Three Ways to Measure a Student’s Financial Potential
While American students benefit from the opportunity to receive a loan for their education, international students are excluded from that chance because they lack a credit file. Students from other countries getting their doctorate in the U.S. need a cosigner to apply for loans. To make credit available and help students, SelfScore came up with a creative assessment for a line of credit. And it only takes a moment to apply.
“It was surprisingly easy,” says Wendy Y., a student at the University of San Francisco. “Usually I get a letter saying, ‘Sorry we have to decline.’ SelfScore approved me the next day.”
SelfScore approves students based on three main criteria:
- Identity Verification
- Reliable Contact Information
- Ability to Pay
When comparing its specialized rating to the consumer’s actual FICO score, SelfScore found a 90% correlation. This accurate process gives students the credit they rightfully deserve. To apply, you will need a passport, a student visa, an I-20 form, or recent bank statement.
A simple identity verification process results in instant pre-qualification or denial online. Instead of a driver’s license or Social Security number, SelfScore asks for a passport or visa (which all international students should possess) to verify the person’s identity. You can simply upload a picture of these relevant documents.
“So what if you don’t have a Social Security number? I can look at other information and verify creditworthiness,” Kalpesh says.
After checking your identity, the next step involves using an algorithm to find out how much your contact information has changed over time. This means tracking how frequently you move, change phone numbers, or switch email addresses.
With this stat, SelfScore is looking to see how easy it will be to contact you once you’re a customer. Reliability and authenticity are key. Emails involving your name or tied to your university serve as favorable indicators of your trustworthiness.
SelfScore looks at an applicant’s income and assets to judge the borrower’s ability to make payments. An individual’s income potential is also taken into account by evaluating what degree the student is getting at what institution. Students submit a bank statement and an I-20 form with the cost of their education and how that is being paid.
These factors together are weighed to come up with an accurate picture of the applicant’s potential creditworthiness.
SelfScore MasterCard Gives Financing — With No Annual Fee
Getting approved for a line of credit is hard enough for young Americans, let alone those outside the U.S. financial system. Faced with a choice between a secured credit card or a debit card, international students have a difficult time building credit for loans, mortgages, and other major financial goals. Kalpesh wants to offer them a better option: the SelfScore MasterCard.
This card provides an alternative means of financing. SelfScore reports to two major credit bureaus, Experian and Transunion, so consumers can build up a credit history and expand their credit profile over time — without fronting their own money or undergoing a credit check.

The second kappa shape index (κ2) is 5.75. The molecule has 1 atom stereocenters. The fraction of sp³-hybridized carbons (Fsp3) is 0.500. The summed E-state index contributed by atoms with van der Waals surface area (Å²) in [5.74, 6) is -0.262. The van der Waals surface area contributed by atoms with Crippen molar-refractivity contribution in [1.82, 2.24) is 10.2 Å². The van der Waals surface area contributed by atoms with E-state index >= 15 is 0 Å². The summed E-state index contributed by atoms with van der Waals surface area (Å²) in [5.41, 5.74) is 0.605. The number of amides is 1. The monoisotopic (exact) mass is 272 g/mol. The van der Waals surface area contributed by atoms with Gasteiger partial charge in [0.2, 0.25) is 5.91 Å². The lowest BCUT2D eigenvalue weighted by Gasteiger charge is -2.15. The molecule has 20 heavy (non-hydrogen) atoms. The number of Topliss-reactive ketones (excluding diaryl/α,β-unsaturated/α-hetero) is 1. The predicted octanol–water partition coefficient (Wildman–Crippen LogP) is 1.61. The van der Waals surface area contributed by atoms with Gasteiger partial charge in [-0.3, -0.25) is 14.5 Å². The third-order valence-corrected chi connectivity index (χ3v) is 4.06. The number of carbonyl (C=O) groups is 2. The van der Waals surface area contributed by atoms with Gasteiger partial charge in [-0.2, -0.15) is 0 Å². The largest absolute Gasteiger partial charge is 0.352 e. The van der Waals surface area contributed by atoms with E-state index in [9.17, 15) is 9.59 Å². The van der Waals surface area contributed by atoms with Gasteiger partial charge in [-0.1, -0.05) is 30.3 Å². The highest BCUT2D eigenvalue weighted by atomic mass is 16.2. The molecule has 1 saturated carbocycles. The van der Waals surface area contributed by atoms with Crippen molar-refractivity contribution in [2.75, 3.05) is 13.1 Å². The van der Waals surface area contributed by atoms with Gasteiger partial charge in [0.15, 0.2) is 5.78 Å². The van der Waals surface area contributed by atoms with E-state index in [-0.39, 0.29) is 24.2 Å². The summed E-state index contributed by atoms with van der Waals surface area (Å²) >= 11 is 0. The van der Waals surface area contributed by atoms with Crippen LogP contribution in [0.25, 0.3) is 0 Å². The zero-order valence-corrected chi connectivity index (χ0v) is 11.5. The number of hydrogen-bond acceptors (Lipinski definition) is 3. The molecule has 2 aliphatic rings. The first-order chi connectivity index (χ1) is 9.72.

“We want to do right by the consumer and grow that way,” the Co-Founder says, “as opposed to making money off of fees.”
“Credit education is one of our goals,” Kalpesh says. “We promote good credit behavior such as paying on time, using credit wisely, using it for small purchases, and paying it off.”
SelfScore is run by a diverse and international team of 14 members, 5 board members, 3 advisors, and 5 summer interns. These are people who understand the plight of international students and the ways that banks rig the system to turn a profit.
Kalpesh and his team say they are in business to help students, not sap money from them with unnecessary maintenance fees or overly inhibitive restrictions. The SelfScore MasterCard comes with no annual fees, reasonable interest rates, and plenty of opportunity to grow.
A consumer-friendly and no-fee card, this MasterCard is a great asset for any newcomer to finances. “There’s no annual fee, and one late fee is waived,” Kalpesh explains. “We want to encourage good credit behavior and grow with you as a customer.”
Making an Impact on the Lives of International Students
As a testament to its helpful services and resources, SelfScore has grown primarily through organic traffic and word-of-mouth. Hundreds of visitors come to the site every day, and SelfScore has taken in a few thousand applications in the last two months.
SelfScore has received several thousand applications in recent months.
Even during the month of May, which is typically a seasonally slow month due to exams and graduation, SelfScore has been approving students at a steady clip — and not looking to slow down.
Students at hundreds of accredited U.S. universities are welcome to apply to this friendly lender. “We want to make it as broad as possible without diluting the quality of people that come,” Kalpesh tells us.
Cautious against the possibility of first-payment default and fraud, SelfScore starts off most customers with a $500 credit limit and lets them build trust from there.
“Once you’ve established payment with us — by checks, debit card, by phone, or online — once we have that habit established to set up payment, then we’re comfortable offering you a higher credit limit.”
SelfScore makes a concerted effort to reach out to students by attending conferences for international educators, putting up booths during orientation weeks at colleges, and marketing its services on Facebook. Today, the lender has an active Facebook presence with almost 15,000 likes.